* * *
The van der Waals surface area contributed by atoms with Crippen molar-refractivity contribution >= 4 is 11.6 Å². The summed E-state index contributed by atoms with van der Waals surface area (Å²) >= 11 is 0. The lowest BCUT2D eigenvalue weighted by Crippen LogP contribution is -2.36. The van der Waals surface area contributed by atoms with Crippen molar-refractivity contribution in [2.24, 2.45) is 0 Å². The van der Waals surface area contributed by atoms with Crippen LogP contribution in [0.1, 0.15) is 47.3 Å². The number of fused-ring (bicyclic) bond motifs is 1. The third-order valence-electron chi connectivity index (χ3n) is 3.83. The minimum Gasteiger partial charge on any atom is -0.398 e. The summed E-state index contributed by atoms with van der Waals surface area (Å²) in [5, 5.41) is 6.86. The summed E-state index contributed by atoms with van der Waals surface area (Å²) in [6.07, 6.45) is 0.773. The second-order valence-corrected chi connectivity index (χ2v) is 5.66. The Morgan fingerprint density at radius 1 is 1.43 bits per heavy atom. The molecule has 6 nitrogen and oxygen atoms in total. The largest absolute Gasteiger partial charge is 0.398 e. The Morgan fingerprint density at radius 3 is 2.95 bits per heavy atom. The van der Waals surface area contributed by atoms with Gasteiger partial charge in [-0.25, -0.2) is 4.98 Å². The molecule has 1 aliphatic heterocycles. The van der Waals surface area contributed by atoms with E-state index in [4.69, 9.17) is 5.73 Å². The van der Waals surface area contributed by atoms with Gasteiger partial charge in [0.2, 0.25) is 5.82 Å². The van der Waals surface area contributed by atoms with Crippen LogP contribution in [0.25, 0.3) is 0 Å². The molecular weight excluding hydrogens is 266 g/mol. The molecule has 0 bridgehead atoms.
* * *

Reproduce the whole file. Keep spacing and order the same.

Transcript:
The van der Waals surface area contributed by atoms with Crippen molar-refractivity contribution >= 4 is 11.6 Å². The summed E-state index contributed by atoms with van der Waals surface area (Å²) >= 11 is 0. The lowest BCUT2D eigenvalue weighted by Crippen LogP contribution is -2.36. The van der Waals surface area contributed by atoms with Crippen molar-refractivity contribution in [2.24, 2.45) is 0 Å². The van der Waals surface area contributed by atoms with Crippen LogP contribution in [0.1, 0.15) is 47.3 Å². The number of fused-ring (bicyclic) bond motifs is 1. The third-order valence-electron chi connectivity index (χ3n) is 3.83. The minimum Gasteiger partial charge on any atom is -0.398 e. The summed E-state index contributed by atoms with van der Waals surface area (Å²) in [5, 5.41) is 6.86. The summed E-state index contributed by atoms with van der Waals surface area (Å²) in [6.07, 6.45) is 0.773. The second-order valence-corrected chi connectivity index (χ2v) is 5.66. The Morgan fingerprint density at radius 1 is 1.43 bits per heavy atom. The molecule has 6 nitrogen and oxygen atoms in total. The largest absolute Gasteiger partial charge is 0.398 e. The Morgan fingerprint density at radius 3 is 2.95 bits per heavy atom. The van der Waals surface area contributed by atoms with Gasteiger partial charge in [-0.25, -0.2) is 4.98 Å². The molecule has 1 aliphatic heterocycles. The van der Waals surface area contributed by atoms with E-state index in [4.69, 9.17) is 5.73 Å². The van der Waals surface area contributed by atoms with Gasteiger partial charge in [0.2, 0.25) is 5.82 Å². The van der Waals surface area contributed by atoms with Crippen LogP contribution in [0.25, 0.3) is 0 Å². The molecular weight excluding hydrogens is 266 g/mol. The molecule has 0 bridgehead atoms.